There are also several rules regarding your chopstick. First, never stick your chopsticks in your rice and in no way leave it sticking up. Second, when you are not eating or not using them, your chopsticks should be beside your plate and parallel to the table. If you leave your chopsticks elsewhere that may indicate that you finished with eating.

If you order a bowl of miso soup and don’t receive a spoon for it – don’t worry, that is perfectly normal! You are expected to drink it directly from the bowl. Also, miso is supposed to be an appetizer, so make sure you drink it after you finish with sushi rolls.

Back to soy sauce – pour only a small amount of soy sauce in the bowl – wasting soy sauce is considered really rude in Japanese dining etiquette. Also, if you pour it too much, that may be a sign that you don’t think the fish is fresh and you want to kill the taste.

Ultimately, don’t pass food to another person with your chopsticks. That is in Japanese culture connected with traditional Japanese funeral. Additionally, don’t pick up a piece of food from another person’s plate with the end of the chopsticks that you put in your mouth. The polite way to pick up other people’s food is with the end that you hold.

Related Questions

1. What about the interaction with the sushi chef?

There are several rules concerning the interaction with the sushi chef. First is – don’t try to have a small talk with the sushi chef; this is not that type of cuisine. This man is a pure artist, and you should let him work.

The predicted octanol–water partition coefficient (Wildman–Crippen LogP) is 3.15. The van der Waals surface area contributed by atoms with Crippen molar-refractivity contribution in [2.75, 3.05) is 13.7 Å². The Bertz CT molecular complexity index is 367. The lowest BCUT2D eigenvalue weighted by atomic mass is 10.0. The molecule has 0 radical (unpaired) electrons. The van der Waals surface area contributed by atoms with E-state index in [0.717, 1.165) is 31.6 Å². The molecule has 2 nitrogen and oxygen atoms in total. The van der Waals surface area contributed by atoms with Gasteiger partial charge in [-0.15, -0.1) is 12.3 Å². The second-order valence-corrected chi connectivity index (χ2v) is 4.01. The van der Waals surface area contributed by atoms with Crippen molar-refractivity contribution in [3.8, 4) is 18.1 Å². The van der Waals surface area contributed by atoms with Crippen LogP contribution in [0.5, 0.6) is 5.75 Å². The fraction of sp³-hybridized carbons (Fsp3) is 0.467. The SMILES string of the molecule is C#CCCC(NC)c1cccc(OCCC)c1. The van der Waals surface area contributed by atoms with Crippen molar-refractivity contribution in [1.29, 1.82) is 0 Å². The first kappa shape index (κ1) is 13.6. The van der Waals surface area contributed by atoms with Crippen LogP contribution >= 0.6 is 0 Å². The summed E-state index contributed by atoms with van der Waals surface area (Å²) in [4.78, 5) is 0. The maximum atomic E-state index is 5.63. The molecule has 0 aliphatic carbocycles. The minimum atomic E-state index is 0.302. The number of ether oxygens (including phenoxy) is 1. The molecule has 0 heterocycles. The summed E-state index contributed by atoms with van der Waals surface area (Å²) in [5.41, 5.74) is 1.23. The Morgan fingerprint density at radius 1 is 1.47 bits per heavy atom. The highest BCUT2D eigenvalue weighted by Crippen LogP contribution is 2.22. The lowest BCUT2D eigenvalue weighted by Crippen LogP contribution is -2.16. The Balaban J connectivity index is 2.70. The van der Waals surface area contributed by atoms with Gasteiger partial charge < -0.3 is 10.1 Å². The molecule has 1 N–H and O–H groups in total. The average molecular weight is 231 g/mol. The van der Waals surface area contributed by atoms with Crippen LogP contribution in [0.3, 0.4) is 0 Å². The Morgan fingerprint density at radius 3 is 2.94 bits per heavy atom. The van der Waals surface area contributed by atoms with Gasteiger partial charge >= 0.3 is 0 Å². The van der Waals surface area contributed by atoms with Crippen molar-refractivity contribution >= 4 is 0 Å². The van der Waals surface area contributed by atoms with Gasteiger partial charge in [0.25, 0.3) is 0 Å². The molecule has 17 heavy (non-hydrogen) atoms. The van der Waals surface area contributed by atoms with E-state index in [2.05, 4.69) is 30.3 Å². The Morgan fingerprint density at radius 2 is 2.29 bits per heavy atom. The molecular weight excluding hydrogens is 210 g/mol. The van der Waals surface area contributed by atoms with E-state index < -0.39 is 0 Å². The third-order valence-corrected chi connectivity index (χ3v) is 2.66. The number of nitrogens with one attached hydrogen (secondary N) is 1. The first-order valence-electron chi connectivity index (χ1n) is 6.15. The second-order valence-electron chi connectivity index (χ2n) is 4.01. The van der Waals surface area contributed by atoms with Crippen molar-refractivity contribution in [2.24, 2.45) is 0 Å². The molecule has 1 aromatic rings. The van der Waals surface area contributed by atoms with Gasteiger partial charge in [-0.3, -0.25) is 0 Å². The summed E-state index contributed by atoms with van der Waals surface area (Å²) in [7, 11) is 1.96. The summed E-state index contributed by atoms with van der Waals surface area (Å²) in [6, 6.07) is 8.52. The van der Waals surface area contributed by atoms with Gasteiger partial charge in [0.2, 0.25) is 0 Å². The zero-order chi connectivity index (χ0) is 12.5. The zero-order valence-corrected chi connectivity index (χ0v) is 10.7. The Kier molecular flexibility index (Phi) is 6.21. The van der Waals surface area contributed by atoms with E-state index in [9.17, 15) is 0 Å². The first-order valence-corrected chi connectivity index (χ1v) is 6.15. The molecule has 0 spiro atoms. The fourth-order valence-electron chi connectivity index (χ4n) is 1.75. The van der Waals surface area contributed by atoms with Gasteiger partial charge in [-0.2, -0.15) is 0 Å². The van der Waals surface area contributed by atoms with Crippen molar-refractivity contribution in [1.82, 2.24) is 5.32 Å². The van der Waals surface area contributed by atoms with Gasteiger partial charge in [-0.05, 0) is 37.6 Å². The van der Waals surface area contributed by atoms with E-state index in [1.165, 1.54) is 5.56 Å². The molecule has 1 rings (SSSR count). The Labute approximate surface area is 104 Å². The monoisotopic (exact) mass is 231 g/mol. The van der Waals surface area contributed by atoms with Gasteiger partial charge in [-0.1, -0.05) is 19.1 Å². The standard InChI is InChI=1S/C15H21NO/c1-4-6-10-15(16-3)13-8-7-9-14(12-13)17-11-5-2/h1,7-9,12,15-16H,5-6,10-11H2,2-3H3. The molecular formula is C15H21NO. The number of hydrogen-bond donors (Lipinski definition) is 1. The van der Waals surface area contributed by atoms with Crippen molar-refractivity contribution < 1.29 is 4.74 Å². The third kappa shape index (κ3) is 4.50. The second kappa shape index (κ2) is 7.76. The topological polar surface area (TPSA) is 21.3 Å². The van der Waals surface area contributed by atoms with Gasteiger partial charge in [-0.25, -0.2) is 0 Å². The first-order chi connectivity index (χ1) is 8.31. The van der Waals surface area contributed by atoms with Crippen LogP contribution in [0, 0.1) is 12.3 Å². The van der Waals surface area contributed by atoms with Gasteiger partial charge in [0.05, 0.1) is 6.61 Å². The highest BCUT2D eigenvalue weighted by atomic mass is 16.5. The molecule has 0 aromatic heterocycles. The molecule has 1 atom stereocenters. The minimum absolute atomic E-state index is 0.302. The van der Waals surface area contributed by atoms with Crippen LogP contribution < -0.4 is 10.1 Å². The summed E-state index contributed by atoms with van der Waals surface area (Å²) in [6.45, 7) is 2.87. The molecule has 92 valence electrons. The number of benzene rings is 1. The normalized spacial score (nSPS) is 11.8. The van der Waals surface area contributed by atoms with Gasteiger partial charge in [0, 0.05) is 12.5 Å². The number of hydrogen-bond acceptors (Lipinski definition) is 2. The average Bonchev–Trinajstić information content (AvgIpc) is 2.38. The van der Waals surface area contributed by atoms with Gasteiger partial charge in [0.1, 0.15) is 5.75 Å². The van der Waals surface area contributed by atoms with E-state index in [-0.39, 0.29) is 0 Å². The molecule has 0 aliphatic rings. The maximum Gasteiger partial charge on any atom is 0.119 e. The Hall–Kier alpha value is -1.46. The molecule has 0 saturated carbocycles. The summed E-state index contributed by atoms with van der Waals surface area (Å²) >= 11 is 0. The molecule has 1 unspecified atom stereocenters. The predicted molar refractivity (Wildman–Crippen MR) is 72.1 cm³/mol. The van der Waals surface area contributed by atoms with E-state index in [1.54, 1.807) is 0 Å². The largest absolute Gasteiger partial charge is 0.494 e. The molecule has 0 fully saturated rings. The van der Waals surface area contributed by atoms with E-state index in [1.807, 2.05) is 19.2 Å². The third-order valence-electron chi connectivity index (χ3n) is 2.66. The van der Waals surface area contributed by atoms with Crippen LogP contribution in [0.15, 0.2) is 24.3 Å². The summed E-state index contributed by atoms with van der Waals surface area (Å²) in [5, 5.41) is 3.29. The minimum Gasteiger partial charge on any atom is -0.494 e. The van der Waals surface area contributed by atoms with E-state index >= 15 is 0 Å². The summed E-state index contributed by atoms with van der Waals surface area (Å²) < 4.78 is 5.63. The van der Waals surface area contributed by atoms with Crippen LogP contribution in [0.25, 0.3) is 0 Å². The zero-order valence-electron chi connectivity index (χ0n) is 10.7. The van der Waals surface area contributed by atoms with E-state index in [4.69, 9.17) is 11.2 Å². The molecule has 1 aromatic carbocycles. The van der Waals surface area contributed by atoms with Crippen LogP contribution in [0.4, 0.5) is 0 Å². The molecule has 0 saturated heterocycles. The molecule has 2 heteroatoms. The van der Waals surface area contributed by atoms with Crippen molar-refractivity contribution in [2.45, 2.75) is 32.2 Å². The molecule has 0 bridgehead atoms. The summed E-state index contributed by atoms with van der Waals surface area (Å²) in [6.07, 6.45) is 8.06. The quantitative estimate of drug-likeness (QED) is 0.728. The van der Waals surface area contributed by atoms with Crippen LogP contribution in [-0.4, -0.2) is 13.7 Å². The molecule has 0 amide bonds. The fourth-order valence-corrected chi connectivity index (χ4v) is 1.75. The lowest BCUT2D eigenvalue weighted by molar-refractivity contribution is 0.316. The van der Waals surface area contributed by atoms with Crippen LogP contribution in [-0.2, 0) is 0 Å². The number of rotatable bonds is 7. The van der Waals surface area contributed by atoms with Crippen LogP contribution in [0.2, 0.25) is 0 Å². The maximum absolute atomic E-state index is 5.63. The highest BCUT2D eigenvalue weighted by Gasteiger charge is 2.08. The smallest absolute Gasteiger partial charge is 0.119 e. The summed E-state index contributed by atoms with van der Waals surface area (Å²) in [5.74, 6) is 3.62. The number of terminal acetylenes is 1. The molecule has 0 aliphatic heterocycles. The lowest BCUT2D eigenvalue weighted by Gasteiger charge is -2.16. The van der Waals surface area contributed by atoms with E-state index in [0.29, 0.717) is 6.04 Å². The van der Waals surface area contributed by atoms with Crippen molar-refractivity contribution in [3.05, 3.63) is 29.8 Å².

Moreover, address him only when it is necessary and ask what he recommends – that will be a sign of respect and care about his opinion.

And if you are beyond satisfied with your sushi and you want to tip the sushi chef – don’t. You can offer to buy the chef some sake, but never attempt to hand any tips to the chef.

2. Any other unofficial sushi rules?

•    No smoking and no strong perfume

Any strong perfumes or cigarette smoke will ruin the refreshing aroma of sushi – rice vinegar and raw fish. Try not to wear any strong scents when eating sushi and refrain from smoking while eating. The smell just like the taste is a vital part of the whole sushi experience.

•    Don’t add too much of wasabi

Maybe this rule seems weird because the wasabi is served with sushi, but the sushi chef already adds the amount of wasabi. In case if that’s not enough wasabi for you, pick up a bit with your chopsticks and put it directly on the sushi – but try not to disrespect the chef by putting too much. 

•    Don’t leave your sushi for later

When you get your portion of sushi rolls, start eating immediately! Don’t take pictures or have a long conversation because you won’t be able to feel the freshness of the sushi.   

Related article: How Long Does Sushi Last? (Detailed Explanation)